The excellent audioguide has 37 stops with explanations in several languages. Piped choral music and a well-lit interior (as opposed to the gloom of so many Spanish cathedrals), add to the appeal.
Alfonso’s VII tunnels
A molehill of tunnels lies under Cuenca’s old town. Over time they have served multiple purposes as aqueducts, crypts and, most recently, air-raid shelters during the civil war. The tunnels have been restored and fitted with walkways, lighting and explanatory boards. Tours are guided only (in Spanish) and must be booked through the main tourist office.
Antonio Pérez Foundation
This huge modern-art gallery in the labyrinthine ex–Convento de las Carmelitas is a typical Cuenca synthesis of old and new. Stuffed with exhibits that may perplex, inspire and (possibly) amuse, it is large, but crammed. Antonio Saura is well represented, as are plenty of other 1950s and ’60s-era artists. Included in the collection are two works by renowned American pop artist Andy Warhol.
Cerro del Socorro
This hill across the Río Huécar gorge from Cuenca’s old town is crowned by a giant statue of Christ, which is illuminated at night. A 3km trail marked by the 14 Stations of the Cross follows a zigzag route to the top. It starts just behind the Parador de Cuenca.
8. Mirador Barrio del Castillo (Lookout neighbourhood of the castle)
Climb to the top of the old town for this fine viewpoint over Cuenca and its plunging gorges. You can also catch bus number 2 from the new town which stops close by.
Cuenca is situated in the province of the same name, and there are quite a few small towns and villages that are really worth visiting. If you would like to know more about these small and unknown places we recommend you to check our guide about the top ten places to visit in Castilla La Mancha (this is name of the autonomous community where Cuenca is located).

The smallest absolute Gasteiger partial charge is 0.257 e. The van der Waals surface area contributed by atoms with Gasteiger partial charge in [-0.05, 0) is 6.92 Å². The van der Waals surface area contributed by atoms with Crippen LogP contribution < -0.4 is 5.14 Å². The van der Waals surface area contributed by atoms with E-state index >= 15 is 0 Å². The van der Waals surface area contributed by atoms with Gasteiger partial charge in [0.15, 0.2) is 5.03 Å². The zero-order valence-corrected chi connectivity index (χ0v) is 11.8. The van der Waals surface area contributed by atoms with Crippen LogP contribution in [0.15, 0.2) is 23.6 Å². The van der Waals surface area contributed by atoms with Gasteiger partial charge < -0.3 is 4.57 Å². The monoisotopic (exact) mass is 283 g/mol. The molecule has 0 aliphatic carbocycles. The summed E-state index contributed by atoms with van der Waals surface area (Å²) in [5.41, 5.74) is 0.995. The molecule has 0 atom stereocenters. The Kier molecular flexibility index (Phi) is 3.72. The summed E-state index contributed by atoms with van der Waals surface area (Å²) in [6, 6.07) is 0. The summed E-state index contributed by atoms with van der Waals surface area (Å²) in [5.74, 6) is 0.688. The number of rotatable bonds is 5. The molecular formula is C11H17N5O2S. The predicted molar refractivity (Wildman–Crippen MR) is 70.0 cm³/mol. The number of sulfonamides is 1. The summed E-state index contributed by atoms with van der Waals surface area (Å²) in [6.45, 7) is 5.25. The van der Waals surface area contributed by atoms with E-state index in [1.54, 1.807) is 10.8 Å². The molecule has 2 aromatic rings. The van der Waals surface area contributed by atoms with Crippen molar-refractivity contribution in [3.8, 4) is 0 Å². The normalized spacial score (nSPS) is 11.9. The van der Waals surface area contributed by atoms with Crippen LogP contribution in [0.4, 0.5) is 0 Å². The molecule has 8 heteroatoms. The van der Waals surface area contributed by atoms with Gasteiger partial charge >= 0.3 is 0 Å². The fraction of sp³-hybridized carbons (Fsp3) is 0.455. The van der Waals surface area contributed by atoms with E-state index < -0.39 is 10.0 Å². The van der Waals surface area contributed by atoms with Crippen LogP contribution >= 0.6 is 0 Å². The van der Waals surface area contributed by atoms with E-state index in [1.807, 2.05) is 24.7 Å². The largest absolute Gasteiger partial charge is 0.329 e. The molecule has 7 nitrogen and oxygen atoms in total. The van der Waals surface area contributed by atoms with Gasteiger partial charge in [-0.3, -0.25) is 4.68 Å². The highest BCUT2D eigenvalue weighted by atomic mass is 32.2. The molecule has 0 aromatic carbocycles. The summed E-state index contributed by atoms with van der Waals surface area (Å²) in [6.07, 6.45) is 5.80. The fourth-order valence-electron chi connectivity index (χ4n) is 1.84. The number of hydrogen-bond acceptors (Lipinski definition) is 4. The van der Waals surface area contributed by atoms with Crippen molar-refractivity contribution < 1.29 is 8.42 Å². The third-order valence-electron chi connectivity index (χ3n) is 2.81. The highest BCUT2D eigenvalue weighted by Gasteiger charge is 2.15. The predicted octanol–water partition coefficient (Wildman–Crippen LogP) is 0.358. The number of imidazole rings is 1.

If you happen to be in Madrid, Cuenca could be a nice option for a weekend trip. It takes around between 2 and 2 and a half hours by bus, and between 1 and half and 2 hours by car.
Here are some pictures of the city:
La Ciudad Encantada
We cannot finish without mentioning la Ciudad Encantada (the Enchanted city) which is around 35 km from Cuenca. The Enchanted City is a geological site in which the erosive forces of weather and the Waters of the nearby Júcar river have formed rocks into distinctive and memorable shapes.
The rock formations of Ciudad Encantada are karst formations made of limestone and dolomite, which date back to the Cretaceous period, approximately 90 million years ago. Rain falling on the original limestone plateau wore down the porous limestone, leaving behind the more resistant dolomite. Because the dolomite was not always distributed evenly in the original rock, the result was the irregularly eroded shapes that form the Ciudad Encantada.
Here you have some of the rock formations you can find in this incredible site, which was declared as a UNESCO World Heritage Site.